A Capehart Scatchard Blog

John H. Geaney

John H. Geaney

John H. Geaney, a shareholder and co-chair of Capehart Scatchard's Workers' Compensation department, began an email newsletter entitled Currents in Workers’ Compensation, ADA and FMLA in 2001 in order to keep clients and readers informed on leading developments in these three areas of law. Since that time he has written over 500 newsletter updates.

Mr. Geaney is the author of Geaney’s New Jersey Workers’ Compensation Manual for Practitioners, Adjusters & Employers. The manual is distributed by the New Jersey Institute for Continuing Legal Education (NJICLE). He also authored an ADA and FMLA manual as distributed by NJICLE. If you are interested in purchasing the manual, please contact NJICLE at 732-214-8500 or visit their website at www.njicle.com.

Mr. Geaney represents employers in the defense of workers’ compensation, ADA and FMLA matters. He is a Fellow of the College of Workers’ Compensation Lawyers of the American Bar Association and is certified by the Supreme Court of New Jersey as a workers’ compensation law attorney. He is one of two firm representatives to the National Workers’ Compensation Defense Network. He has served on the Executive Committee of Capehart Scatchard for over ten (10) years.

A graduate of Holy Cross College summa cum laude, Mr. Geaney obtained his law degree from Boston College Law School. He has been named a “Super Lawyer” by his peers and Law and Politics. He serves as Vice President of the Friends of MEND, the fundraising arm of a local charitable organization devoted to promoting affordable housing.

Capehart Scatchard is a full service law firm with offices in Mt. Laurel and Trenton, New Jersey. The firm represents employers and businesses in a wide variety of areas, including workers’ compensation, civil litigation, labor, environmental, business, estates and governmental affairs.

Governor Passes Bill Increasing Compensation for Workers’ Comp Hand And Foot Injuries

By on January 23, 2020 in Legislation with 0 Comments

New Jersey Governor Phil Murphy this week signed into law the long-considered hand and foot Bill, increasing the amount of workers’ compensation benefits paid for injuries producing loss of function for such injuries. The Bill accomplishes the legislature’s goal of providing greater compensation for hand and foot injuries by increasing the number of weeks that […]

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Appellate Division Holds New Jersey Employer Must Reimburse Injured Worker for Cost of Medical Marijuana

By on January 15, 2020 in Other with 0 Comments

This week the New Jersey Appellate Division decided Hager v. M&K Construction, A-0102-18T3 (App. Div. January 13, 2020).  The issues of whether an employer must reimburse an injured worker for the costs of medical marijuana and whether such a court order would violate federal law have been the source of much controversy in the Division.  […]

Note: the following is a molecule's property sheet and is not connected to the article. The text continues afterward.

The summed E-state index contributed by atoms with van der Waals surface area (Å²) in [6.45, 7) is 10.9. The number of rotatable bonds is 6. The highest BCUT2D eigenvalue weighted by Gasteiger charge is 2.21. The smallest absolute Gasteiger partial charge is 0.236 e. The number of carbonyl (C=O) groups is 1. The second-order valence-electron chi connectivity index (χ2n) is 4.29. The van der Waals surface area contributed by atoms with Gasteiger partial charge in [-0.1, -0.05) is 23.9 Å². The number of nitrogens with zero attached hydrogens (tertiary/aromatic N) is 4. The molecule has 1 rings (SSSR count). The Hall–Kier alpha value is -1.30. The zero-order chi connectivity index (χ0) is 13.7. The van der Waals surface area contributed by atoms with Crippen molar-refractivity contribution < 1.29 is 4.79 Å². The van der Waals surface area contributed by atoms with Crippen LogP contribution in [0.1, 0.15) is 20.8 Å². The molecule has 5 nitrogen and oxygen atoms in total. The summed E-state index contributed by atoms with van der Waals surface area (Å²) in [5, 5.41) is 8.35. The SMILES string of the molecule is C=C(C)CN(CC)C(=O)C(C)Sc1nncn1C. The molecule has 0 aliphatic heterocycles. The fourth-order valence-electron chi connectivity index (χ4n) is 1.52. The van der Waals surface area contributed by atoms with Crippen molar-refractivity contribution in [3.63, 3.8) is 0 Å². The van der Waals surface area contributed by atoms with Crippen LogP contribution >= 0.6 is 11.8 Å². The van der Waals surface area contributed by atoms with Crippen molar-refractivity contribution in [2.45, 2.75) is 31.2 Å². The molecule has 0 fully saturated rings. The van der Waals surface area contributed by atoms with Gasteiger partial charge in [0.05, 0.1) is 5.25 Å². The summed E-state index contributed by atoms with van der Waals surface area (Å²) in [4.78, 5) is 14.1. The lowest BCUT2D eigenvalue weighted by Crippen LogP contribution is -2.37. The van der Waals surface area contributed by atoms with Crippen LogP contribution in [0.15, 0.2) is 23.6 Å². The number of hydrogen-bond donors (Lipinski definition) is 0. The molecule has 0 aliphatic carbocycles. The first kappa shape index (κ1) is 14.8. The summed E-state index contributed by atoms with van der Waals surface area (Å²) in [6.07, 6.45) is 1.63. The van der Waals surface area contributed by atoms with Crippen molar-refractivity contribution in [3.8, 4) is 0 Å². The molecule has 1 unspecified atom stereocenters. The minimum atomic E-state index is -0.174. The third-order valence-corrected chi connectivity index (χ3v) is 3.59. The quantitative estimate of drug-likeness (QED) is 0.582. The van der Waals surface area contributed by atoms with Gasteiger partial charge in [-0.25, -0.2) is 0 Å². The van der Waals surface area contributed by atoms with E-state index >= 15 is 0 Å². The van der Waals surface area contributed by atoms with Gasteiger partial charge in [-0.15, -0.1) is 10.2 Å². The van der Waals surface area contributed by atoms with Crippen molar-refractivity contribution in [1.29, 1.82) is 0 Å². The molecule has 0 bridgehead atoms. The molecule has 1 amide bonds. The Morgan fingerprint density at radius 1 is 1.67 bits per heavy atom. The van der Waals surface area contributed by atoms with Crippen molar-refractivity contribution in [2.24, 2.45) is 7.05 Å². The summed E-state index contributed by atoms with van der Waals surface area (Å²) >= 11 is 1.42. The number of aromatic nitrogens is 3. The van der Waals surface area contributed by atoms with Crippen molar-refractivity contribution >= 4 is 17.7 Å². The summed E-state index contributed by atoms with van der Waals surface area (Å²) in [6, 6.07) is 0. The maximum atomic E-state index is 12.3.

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Court Rules That Inability To Understand The English Language May Form the Basis For Total Disability Under The Odd-Lot Doctrine But Also Finds Petitioner’s Proofs To Be Lacking

By on January 2, 2020 in Awards with 0 Comments

There are few appellate division cases on the odd-lot doctrine in workers’ compensation, and there are next to none on lack of proficiency in English as a sole factor for odd-lot unemployability.  For this reason it is worth reviewing the recent decision in Avendano v. Target Corporation, A-1609-18T2 (App. Div. December 17, 2019).   In this […]

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Jurisdictional Issue in Med Mal Decision In New Jersey May Presage Likely Dismissal of MCP Cases Arising from New York Injuries and New York Employment

By on December 27, 2019 in Claims with 0 Comments

In 2020 we will likely get a published Appellate Division decision that resolves whether a medical provider can bring a medical claim petition in New Jersey where virtually all contacts are in New York State except for where the surgery occurs and sometimes where the claimant lives.  One hint of how the Appellate Division may […]

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First NJ Workers Compensation Appellate Opinion On Opioid Use Is Approved For Publication

By on December 18, 2019 in Key Defenses with 0 Comments

The case of Martin v. Newark Public Schools was the subject of an earlier blog on October 7, 2019.  At the time of that blog, the case had not been approved for publication.  On December 13, 2019, the Committee on Publications decided to approve Martin for publication.  It is now the only published decision in […]

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Avoiding Compensable Holiday Party Accidents

By on December 12, 2019 in Compensability with 0 Comments

We are in holiday season.  Many private and public entities have holiday parties this time of year, and inevitably there will be accidents either going to or from the party or perhaps slipping and falling on the dance floor.  What do employers need to know and what can they do to avoid such claims when […]